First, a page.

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Discussion Starter · #1 ·
I am getting very tired of seeing so many of my Yellow lab fry being eaten... I have lots of plastic plants, however ultimately they get eaten. I am building a "Fry Hotel" out of ceramic floor tiles 8 X 8". Each tile will be separated by other smaller tiles and each level will be a different height. Starting at 3/8th of an inch and graduating to 1-1/4" spacing inside my 210 gallon tank. All bonded with aquarium silicon. My. Question is, do I put a back and sides on it to make each level more like a cave, or do I leave the front & sides open for better access, water flow, and food distribution? Any thoughts, comments, or experience would generate my undying gratitude.
Howard in Felton Delaware, USA
 

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Remove the mom to a maternity tank and let her spit in a tank without adults. Remove her within 24 hours after she spits and all the fry will survive.

I have experimented with various fish caves constructed out of materials like PVC and silicone. In the end I found them to gather more debris than anything else so I stopped using silicone to make structures and just stacked the rocks without attachment. The fry hide in small crevice but get caught when they dart out for food by day, and sleep on the substrate by night.
 

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Just make a few rubble piles of small-medium rocks where the fry can escape predation, and at least some of them will survive. But what does this have to do with Tanganyikan cichlids? :-?
 

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Discussion Starter · #5 ·
DJRansome,
I have retired from MTS... multiple tank syndrome! And am committed to doing everything in one tank from now on... My LFS Super Cichlids does all Quarantine work and if Ifind anything getting sick it goes back to them for treatment or disposal. They are fantastic!
 

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I've never had a single mbuna fry survive in the main tank. The odd one may survive for 10-14 days but eventually gets picked off even with small rock piles/crevices ect.
Like DJ said, if you want to raise fry get another tank. Strip the female or put her in her own tank to spit naturally.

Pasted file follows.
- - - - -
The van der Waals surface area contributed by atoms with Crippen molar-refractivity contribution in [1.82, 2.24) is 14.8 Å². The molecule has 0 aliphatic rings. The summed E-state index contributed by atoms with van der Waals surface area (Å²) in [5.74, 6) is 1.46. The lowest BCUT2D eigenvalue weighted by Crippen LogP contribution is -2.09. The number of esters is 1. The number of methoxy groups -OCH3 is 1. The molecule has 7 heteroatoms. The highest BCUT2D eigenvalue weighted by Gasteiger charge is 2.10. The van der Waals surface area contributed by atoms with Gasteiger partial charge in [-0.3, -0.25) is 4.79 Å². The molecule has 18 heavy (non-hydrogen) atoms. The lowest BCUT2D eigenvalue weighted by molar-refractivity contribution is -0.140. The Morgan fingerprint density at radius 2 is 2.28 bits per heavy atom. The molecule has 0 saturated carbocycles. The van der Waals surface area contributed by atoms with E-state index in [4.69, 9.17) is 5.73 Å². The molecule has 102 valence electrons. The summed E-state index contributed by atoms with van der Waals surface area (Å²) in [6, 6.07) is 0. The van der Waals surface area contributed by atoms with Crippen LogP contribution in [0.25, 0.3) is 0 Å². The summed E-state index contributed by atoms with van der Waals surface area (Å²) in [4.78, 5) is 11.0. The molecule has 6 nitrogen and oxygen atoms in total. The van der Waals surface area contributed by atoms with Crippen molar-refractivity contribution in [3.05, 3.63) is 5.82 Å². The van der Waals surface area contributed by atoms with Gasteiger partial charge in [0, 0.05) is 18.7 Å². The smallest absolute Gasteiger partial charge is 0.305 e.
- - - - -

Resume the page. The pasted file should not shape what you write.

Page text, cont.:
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I use smooth rocks, but like sir_keith piles of rocks have worked best for me with much experimentation over 15 years.

There is an art to stacking them, I always arrange on a table and tinker for days before putting the rocks in the tank.

Piles of pebbles can help fry but with Synodontis in all my tanks, I rarely have survivor fry. Which is just as well because extra maturing males tend to cause problems in my tanks.
 

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shiftyfox said:
I've never had a single mbuna fry survive in the main tank. The odd one may survive for 10-14 days but eventually gets picked off even with small rock piles/crevices ect.
Like DJ said, if you want to raise fry get another tank. Strip the female or put her in her own tank to spit naturally.
Not my experience at all. I suppose it depends on many factors- the tank setup, which particular species are being maintained, the nutritional state of the adults, etc.- but I have never had an Mbuna tank that did not contain some fry, and most of those tanks contained many fry, so much so that I had to remove some of the little ones on a regular basis. :drooling:
 

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Discussion Starter · #12 ·
My experience as well, however I am committed to only one large tank 210gallons... Additionally the only female Mbuna in the tank are the Yellow labs and no other Mbuna will be placed in the tank so I will avoid gray interbred Mbunas!
 

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My experience with structure cleaning was that debris collected in the structure. When it was lifted from the water to clean the debris went everywhere. Opposite result for me.
 
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